Ross the Boss – Born of Fire Review

Ross the Boss is one of those bands I can’t help rooting for, being as it’s the outfit of Ross Friedman, the man behind the guitar on all the classic Manowar albums. Those platters were a huge part of my early metal education and I still cherish them dearly, as all trve metal fans should. Ross’ post-Manowar projects have been somewhat hit or miss, and 2018s By Blood Sworn was very disappointing despite some major league talent coming on board to help out. Because of this, I majorly tempered expectations coming into their 4th album, Born of Fire. Well, it seems the Boss is back in town and everyone is looking busy. This is a vast improvement over its predecessor in every way. Instead of the scattershot and painfully generic writing heard on By Blood Sworn, Born of Fire delivers aggressive, in-your-face, mega-macho metal with tons of balls and an ugly attitude. It’s certainly not reinventing the steel, nor striving for subtly, and that’s just fine with me when the metal goods are delivered properly, promptly and with chrome pizzazz.

You know something got into the mayo and mustard at Camp Boss when opener “Glory to the Slain” kicks off by planting a size 13 boot in your arse. It’s fast, furious and nasty, sounding like the bastard love child of Iced Earth, Savatage, Helstar and Overkill. Heavy, punchy and more than a little manic, it’s a big piece of pugnacious metal fun and it flies by in an angry flash. Better still is the wild and woolly “I Am the Sword” where front man Marc Lopes runs absolutely amok with rabid barks, shouts and Halford-esque wailing that could wake up coma patients and get them rocking. If you want music that’s both mosh pit and gym friendly, here it is. Both “Fight the Fight” and “Shotgun Evolution” are big, dumb metal anthems that make you want to lift cars and push bulls, and though the lyrics are eye-crossingly silly at times, they’re annoyingly catchy and the testosterone will not be denied.

But wait, there’s Thor! “Denied by the Cross” introduces fat, meatheaded Pantera grooves alongside thrash riffs and your lats will spread several inches involuntarily before the first minute is over. “Maiden of the Shadows” switches it up, going for something more melodic and epic, approximating a heavier version of Tad Morose, and it works shockingly well. The title track is balls to the wall thrash aggression with a vicious vocal performance by Lopes and a very effective chorus, and “Waking the Moon” is like a Savatage song with Dimebag playing lead. No track feels unnecessary, and while none rise to the level of great, you can be assured of a series of good and very good metal anthems with energy to spare and more than a little musical panache. The 45:30 runtime is just about ideal too.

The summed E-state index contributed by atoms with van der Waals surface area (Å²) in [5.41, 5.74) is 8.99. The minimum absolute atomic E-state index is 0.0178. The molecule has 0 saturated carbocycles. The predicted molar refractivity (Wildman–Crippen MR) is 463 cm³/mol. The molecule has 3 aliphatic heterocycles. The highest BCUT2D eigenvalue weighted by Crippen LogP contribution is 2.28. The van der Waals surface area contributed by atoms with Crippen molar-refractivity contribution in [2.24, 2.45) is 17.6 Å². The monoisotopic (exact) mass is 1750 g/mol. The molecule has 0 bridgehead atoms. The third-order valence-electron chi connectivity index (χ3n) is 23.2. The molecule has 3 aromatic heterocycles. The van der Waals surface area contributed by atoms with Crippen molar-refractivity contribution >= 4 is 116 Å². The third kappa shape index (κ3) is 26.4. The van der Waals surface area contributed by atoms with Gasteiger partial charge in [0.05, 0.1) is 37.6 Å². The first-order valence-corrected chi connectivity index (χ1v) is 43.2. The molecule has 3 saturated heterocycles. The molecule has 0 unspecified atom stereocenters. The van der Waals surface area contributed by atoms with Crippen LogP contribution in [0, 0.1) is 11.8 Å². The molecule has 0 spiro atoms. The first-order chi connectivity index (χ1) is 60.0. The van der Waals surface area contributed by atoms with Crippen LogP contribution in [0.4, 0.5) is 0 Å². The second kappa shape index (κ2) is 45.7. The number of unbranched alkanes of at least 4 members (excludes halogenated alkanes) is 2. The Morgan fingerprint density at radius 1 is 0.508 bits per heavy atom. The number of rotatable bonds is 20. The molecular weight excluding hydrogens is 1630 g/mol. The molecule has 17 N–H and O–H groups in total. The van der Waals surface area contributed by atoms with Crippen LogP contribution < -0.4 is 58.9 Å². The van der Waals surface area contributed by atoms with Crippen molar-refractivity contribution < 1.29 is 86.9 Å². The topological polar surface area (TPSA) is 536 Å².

As Born of Fire assaulted my senses, the thought kept occurring to me that Ross and Sons might have taken some inspiration from what former vocalist Mike Cotoia is doing with Fate Breaks Dawn. This has the same hyper, foot to the floor blend of classic, thrash and groove metal, and it’s not something we’ve really heard from Ross before. Wherever the inspiration came from and whoever is doing the writing here, kudos. It’s a big step forward. The star of the show is Marc Lopes. He was more than solid on By Blood Sworn, but he’s stepped up his game several notches here, showing the full range of his considerable pipes, and at times reminding me of both a young Jon Oliva (Savatage) and the late great Keith Deen (Holy Terror). His fierce delivery drives the songs and keeps the energy level set to “Liquefy.” Naturally, Mr. Ross the Boss showcases impressive guitar-work, and it’s wild to hear him dabbling in thrash and beefy groove riffs with good results. Some of the leads even hint at black metal like on “Shotgun Evolution.” His solo-work is fluid and spirited and his playing really shines bright overall. He’s joined by the well-traveled Mike LePond (Symphony X), who lays down some excellent bass and rounds out the sound nicely. This is a highly talented band, and this time the material reflects that.

I was dreading having to give Ross the Boss consecutive bad reviews, but Born of Fire pulled my fat out of the black flames of critical judgment. Though hardly perfect or end of year list worthy, this is a fun, adrenaline-soaked dose of metal that’s easy to like and hard to sit still for. If you want something to get your head moving and blood flowing, you could do a lot worse than this. Sample and get ready for a Boss fight.

Rating: 3.0/5.0
DR: 6 | Format Reviewed: 320 kbps mp3
Label: AFM
Websites: |
Releases Worldwide: March 6th, 2020

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